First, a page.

Trump Redeems a Promise

Editorial of The New York Sun | May 8, 2018

President Trump’s decision to abrogate the articles of appeasement with Iran is his finest hour — so far. Its message is woe to him who takes the American people for granted. That was the fundamental mistake made by President Obama and Secretary of State Kerry. They proceeded with a deal they knew the Congress of the United States opposed. They took it to the United Nations Security Council and voted there against our Congress and for the Iranians.

It is hard to imagine what they were thinking. The leaders of France, Britain, and Germany should have seen this a mile away. Yet they, too, went along, as did the Iranian camarilla. It is hard enough to imagine what any of them were thinking before the American voters went to the polls. It’s just impossible to see the logic of persisting in support of appeasement after the election, in which the American people were given such a clear choice.

The election in 2016 pitted two major candidates and required all 50 states to choose between them. One candidate, Secretary Clinton, had helped plot the Iran deal and, after she left office, had supported the work on it of Messrs. Obama and Kerry. She chose as her running mate a senator who led the boycott of the Joint Meeting of Congress at which Israel’s premier, Benjamin Netanyahu, stated the case against the pact. The Democrats went all in on appeasement.

What a contrast to Mr. Trump and the Republicans. Mr. Trump made it clear that should he win the presidency he intended to “tear up” the appeasement agreement. He stood on a Republican platform that put it this way: “We consider the Administration’s deal with Iran, to lift international sanctions and make hundreds of billions of dollars available to the Mullahs, a personal agreement between the President and his negotiating partners and non-binding on the next president.”

“Without a two-thirds endorsement by the Senate,” the GOP platform continued in respect of the pact, “it does not have treaty status. Because of it, the defiant and emboldened regime in Tehran continues to sponsor terrorism across the region, develop a nuclear weapon, test-fire ballistic missiles inscribed with ‘Death to Israel,’ and abuse the basic human rights of its citizens. A Republican president will not be bound by it.” The states decided, and the promise was redeemed.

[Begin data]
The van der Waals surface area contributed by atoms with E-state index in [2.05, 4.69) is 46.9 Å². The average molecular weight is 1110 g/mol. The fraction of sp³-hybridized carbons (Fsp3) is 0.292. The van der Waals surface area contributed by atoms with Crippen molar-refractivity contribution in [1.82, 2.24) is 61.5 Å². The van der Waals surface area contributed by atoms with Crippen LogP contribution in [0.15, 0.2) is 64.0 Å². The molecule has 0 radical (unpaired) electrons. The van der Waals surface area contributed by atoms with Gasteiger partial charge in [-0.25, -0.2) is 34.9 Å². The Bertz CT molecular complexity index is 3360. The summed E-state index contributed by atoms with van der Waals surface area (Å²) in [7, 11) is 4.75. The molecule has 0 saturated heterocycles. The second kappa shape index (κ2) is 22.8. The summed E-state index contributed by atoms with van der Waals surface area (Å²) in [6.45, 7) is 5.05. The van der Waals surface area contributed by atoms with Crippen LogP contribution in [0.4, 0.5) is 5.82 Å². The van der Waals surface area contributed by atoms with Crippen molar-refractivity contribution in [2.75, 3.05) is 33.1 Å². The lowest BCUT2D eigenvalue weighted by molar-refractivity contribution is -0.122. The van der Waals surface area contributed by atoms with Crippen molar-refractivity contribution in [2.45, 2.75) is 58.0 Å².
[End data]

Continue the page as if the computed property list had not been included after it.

“America will not be held hostage to nuclear blackmail,” Mr. Trump said. “We will not allow American cities to be threatened with destruction. And we will not allow a regime that chants ‘Death to America’ to gain access to the most deadly weapons on Earth.” Yet he also sent a wider message, disclosing that even as he spoke Secretary of State Pompeo was enroute by air to North Korea, to prepare for Mr. Trump’s meeting with Kim Jong-un.

“Plans are being made, relationships are building,” Mr. Trump averred. He expressed the hope that with North Korea “a deal will happen,” though by our lights it’s hard to imagine that such a deal could prosper without the North Koreans ending their shipments of military materiel to the Middle East. Mr. Trump held open the possibility of finding a “lasting solution to the Iranian nuclear threat,” including elimination of its missile program. He expressed eloquently America’s solidarity with the Iranian people who suffer under the current regime. Meantime, powerful sanctions will resume. The American people have spoken.


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